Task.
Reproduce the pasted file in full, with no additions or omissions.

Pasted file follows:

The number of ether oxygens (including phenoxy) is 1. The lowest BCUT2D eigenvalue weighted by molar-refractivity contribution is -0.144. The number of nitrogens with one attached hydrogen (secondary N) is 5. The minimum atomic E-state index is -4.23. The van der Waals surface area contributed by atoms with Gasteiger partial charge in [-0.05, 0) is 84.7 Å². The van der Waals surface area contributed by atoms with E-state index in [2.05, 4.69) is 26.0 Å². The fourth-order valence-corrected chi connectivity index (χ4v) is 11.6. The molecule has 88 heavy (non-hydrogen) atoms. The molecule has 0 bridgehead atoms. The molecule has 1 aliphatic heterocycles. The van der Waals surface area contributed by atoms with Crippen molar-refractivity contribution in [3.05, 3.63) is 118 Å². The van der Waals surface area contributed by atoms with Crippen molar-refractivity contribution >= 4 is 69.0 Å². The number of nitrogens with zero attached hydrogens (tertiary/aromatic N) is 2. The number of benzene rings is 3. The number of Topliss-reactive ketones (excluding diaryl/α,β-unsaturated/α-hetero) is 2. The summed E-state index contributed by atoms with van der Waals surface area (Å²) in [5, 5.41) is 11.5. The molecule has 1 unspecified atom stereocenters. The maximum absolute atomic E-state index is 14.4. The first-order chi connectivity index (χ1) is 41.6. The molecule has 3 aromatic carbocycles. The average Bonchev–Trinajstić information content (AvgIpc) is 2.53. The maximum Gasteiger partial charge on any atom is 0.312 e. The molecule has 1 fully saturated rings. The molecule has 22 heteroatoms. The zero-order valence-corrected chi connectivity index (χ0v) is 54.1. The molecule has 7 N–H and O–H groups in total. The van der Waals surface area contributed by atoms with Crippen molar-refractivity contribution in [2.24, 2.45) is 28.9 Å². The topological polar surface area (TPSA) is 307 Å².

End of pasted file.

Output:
The number of ether oxygens (including phenoxy) is 1. The lowest BCUT2D eigenvalue weighted by molar-refractivity contribution is -0.144. The number of nitrogens with one attached hydrogen (secondary N) is 5. The minimum atomic E-state index is -4.23. The van der Waals surface area contributed by atoms with Gasteiger partial charge in [-0.05, 0) is 84.7 Å². The van der Waals surface area contributed by atoms with E-state index in [2.05, 4.69) is 26.0 Å². The fourth-order valence-corrected chi connectivity index (χ4v) is 11.6. The molecule has 88 heavy (non-hydrogen) atoms. The molecule has 0 bridgehead atoms. The molecule has 1 aliphatic heterocycles. The van der Waals surface area contributed by atoms with Crippen molar-refractivity contribution in [3.05, 3.63) is 118 Å². The van der Waals surface area contributed by atoms with Crippen molar-refractivity contribution >= 4 is 69.0 Å². The number of nitrogens with zero attached hydrogens (tertiary/aromatic N) is 2. The number of benzene rings is 3. The number of Topliss-reactive ketones (excluding diaryl/α,β-unsaturated/α-hetero) is 2. The summed E-state index contributed by atoms with van der Waals surface area (Å²) in [5, 5.41) is 11.5. The molecule has 1 unspecified atom stereocenters. The maximum absolute atomic E-state index is 14.4. The first-order chi connectivity index (χ1) is 41.6. The molecule has 3 aromatic carbocycles. The average Bonchev–Trinajstić information content (AvgIpc) is 2.53. The maximum Gasteiger partial charge on any atom is 0.312 e. The molecule has 1 fully saturated rings. The molecule has 22 heteroatoms. The zero-order valence-corrected chi connectivity index (χ0v) is 54.1. The molecule has 7 N–H and O–H groups in total. The van der Waals surface area contributed by atoms with Crippen molar-refractivity contribution in [2.24, 2.45) is 28.9 Å². The topological polar surface area (TPSA) is 307 Å².